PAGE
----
Mount Carmel St. Ann's Volunteers Celebrate Thirty Years Along With Hospital
Mount Carmel St. Ann's has a lot to celebrate this year. The hospital opened a $110 million expansion and began performing open-heart surgery. This year also marks St. Ann's thirtieth anniversary since opening its doors in Westerville in 1984.
Six dedicated volunteers, who have been with St. Ann's since the beginning, are also celebrating their own anniversary along with the hospital. Sue Miller, Donna Karshner, Loretta Thomas, Marcia Staub, Judy Joseph and Becky Eldridge each had their own reasons for volunteering, but their reason for staying is the same.
"We thoroughly enjoy what we do and we've made lasting friendships," said Karshner, who will turn 90 in October.
Throughout its thirty years, St. Ann's has experienced many changes as it continues to provide high-quality care to patients. However, despite the building expansions, medical advances, and technology additions, St. Ann's has remained a close, tight-knit family of physicians, nurses, staff and volunteers.
Staub, who volunteers as a liaison between patients and their families, has loved interacting with the patients and the joy she brings to them during difficult times.
"I remember one of the sisters from the Sisters of St. Francis, the founding order of St. Ann's. She came in for surgery once when I was there. She just thanked me so much. She said that was the nicest experience she'd ever had and that made me feel really good."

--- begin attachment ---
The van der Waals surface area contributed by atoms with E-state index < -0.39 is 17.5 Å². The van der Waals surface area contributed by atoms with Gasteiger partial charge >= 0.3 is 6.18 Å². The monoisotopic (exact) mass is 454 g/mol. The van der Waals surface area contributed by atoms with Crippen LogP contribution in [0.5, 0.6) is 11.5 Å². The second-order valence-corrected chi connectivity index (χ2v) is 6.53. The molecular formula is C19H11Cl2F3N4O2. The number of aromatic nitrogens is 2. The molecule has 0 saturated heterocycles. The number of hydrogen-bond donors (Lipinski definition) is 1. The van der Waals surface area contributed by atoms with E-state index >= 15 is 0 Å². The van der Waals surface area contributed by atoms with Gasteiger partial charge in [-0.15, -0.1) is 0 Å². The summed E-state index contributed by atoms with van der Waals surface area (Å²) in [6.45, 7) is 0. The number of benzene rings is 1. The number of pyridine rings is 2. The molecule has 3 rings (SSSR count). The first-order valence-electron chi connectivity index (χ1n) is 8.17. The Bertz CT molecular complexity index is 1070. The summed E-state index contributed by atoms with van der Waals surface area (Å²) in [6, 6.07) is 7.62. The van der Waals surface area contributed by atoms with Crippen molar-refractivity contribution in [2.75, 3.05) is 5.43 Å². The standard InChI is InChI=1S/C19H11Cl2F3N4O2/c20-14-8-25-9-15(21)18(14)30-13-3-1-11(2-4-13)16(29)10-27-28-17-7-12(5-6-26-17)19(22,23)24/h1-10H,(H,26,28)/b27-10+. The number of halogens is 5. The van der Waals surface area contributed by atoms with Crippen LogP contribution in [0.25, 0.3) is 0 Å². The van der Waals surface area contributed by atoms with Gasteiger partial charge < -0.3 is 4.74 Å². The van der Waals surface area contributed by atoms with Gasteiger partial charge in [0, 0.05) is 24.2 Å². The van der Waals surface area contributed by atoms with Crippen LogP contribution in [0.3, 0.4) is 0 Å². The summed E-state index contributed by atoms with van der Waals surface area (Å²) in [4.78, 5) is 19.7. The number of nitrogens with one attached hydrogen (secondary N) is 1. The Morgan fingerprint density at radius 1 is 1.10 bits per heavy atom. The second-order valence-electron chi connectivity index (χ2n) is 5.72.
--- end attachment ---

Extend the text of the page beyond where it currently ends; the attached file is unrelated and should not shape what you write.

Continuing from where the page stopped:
Joseph cherishes the relationships she has made. "You meet some really nice people. Every once in a while, everyone goes to lunch or gets together at each other's homes and we get to know each other. It seems like it happens automatically."
Karshner, Joseph and Miller started volunteering together at the information desk the week the hospital opened. During their time together they've seen many changes, but always for the good.
"The changes to the hospital are beautiful. There are always a lot of little changes but you have to change. Change is a part of life," Miller said.
Similarly, Eldridge, a volunteer in the Mother Infant Unit, welcomes the changes to St. Ann's. "Everyone's always been friendly and appreciative. It was a small hospital and I think it's held onto that feeling even as it's grown."
Regardless of the changes that have happened over the years and the changes sure to come, it is guaranteed that dedicated volunteers will continue to support the hospital.